What does Revelation 22:20 mean?
ESV: He who testifies to these things says, “Surely I am coming soon.” Amen. Come, Lord Jesus!
NIV: He who testifies to these things says, 'Yes, I am coming soon.' Amen. Come, Lord Jesus.
NASB: He who testifies to these things says, 'Yes, I am coming quickly.' Amen. Come, Lord Jesus.
CSB: He who testifies about these things says, "Yes, I am coming soon." Amen! Come, Lord Jesus!
NLT: He who is the faithful witness to all these things says, 'Yes, I am coming soon!' Amen! Come, Lord Jesus!
KJV: He which testifieth these things saith, Surely I come quickly. Amen. Even so, come, Lord Jesus.
Verse Commentary:
In this verse we read Jesus' affirmation that He is surely coming "soon." As with similar statements in Revelation, this is translated from the Greek word tachys, which most literally means "quickly." This is more a statement on the way Jesus will return than a claim about when He will return. While there are no more major events left preceding His return, we cannot claim to know exactly when that moment will arrive (Matthew 24:36).

His coming may be soon—today or tomorrow, but the time of Jesus' return is locked up in the counsels of God. Whenever He comes, the event will occur quickly. First Corinthians 15:52 describes the event as occurring "in a moment, in the twinkling of an eye." John and the other disciples heard Jesus promise: "I will come again and will take you to myself, that where I am you may be also" (John 14:3).

We also read the apostle John's prayer: "Amen. Come, Lord Jesus!" Every prophecy regarding Jesus' first coming was fulfilled literally, and every prophecy about His second coming will be fulfilled literally. Jesus' promise to return must have encouraged John when he endured exile on the island of Patmos.
Verse Context:
Revelation 22:14–21 concludes the epilogue begun in verse 6. It contains promises, blessing, an invitation, a warning, and a benediction. The Old Testament closed with the promise that the sun of righteousness will arise with healing in its wings (Malachi 4:2). The New Testament closes with the promise that the ''bright and morning star'' will come. Just as the morning star appears before the sun arises, so Jesus will come for the church before He returns to restore Israel to Himself.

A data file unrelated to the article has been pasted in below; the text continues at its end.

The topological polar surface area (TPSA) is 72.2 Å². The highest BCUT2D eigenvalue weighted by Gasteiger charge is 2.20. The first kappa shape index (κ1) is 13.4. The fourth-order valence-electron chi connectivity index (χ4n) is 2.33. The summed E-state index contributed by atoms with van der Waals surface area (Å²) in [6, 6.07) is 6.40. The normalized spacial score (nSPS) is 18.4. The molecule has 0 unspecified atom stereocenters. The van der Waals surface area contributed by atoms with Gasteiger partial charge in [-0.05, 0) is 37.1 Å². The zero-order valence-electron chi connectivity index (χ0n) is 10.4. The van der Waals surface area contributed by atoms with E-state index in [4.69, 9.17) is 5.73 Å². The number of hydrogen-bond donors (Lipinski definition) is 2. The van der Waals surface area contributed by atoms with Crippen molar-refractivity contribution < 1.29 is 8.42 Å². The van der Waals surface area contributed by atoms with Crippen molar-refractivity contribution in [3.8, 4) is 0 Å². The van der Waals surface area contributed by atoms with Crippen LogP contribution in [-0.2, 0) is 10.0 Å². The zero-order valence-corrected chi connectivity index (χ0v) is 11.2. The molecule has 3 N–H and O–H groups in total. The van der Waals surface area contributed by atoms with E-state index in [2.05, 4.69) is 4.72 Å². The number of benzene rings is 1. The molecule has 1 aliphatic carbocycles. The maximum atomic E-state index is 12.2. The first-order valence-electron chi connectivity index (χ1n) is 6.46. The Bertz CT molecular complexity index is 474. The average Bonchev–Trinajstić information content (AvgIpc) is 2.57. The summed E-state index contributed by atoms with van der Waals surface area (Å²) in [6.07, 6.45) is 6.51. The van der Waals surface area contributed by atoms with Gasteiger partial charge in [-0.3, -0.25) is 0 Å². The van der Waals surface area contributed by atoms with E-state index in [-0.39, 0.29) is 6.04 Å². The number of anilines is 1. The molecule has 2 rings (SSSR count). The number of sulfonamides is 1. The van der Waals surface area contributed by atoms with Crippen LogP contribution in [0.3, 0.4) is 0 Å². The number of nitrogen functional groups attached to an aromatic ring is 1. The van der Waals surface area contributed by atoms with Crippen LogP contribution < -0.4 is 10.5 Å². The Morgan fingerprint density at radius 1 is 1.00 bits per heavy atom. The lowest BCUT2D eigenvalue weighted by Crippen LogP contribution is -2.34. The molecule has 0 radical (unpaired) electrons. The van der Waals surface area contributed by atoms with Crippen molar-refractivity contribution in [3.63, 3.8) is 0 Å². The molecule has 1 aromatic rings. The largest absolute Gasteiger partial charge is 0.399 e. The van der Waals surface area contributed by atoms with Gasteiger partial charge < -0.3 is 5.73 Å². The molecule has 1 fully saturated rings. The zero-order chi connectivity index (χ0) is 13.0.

Chapter Summary:
John sees additional images of New Jerusalem. The city's depiction stands in contrast to the ruin experienced during the tribulation, and evokes comparisons to the garden of Eden from the book of Genesis. After this, John relates several commands and messages from Jesus Christ. Among these are a dire warning not to manipulate the words of this message. Revelation, along with the canon of Scripture, ends with a benediction and prayer for Jesus to return.
Chapter Context:
This passage completes the description of New Jerusalem. Earlier chapters in Revelation described the final judgments against sin and death. Genesis chapter 3 described humanity's loss of paradise; Revelation 22 describes paradise regained. Concluding remarks by Jesus begin in verse 6 and continue through verse 20. Verse 21 records the apostle John's benediction, which marks the end of the New Testament canon.
Book Summary:
The word ''revelation'' means ''an unveiling or disclosure.'' This writing unveils future events such as the rapture, three series of judgments that will fall on the earth during the tribulation, the emergence of the Antichrist, the persecution of Israel and her amazing revival, as well as Jesus' second coming with His saints to the earth, the judgment of Satan and his followers, and finally, the eternal state. This content, combined with the original Greek term apokalypsis, is why we now refer to an end-of-the-world scenario as ''an apocalypse.''
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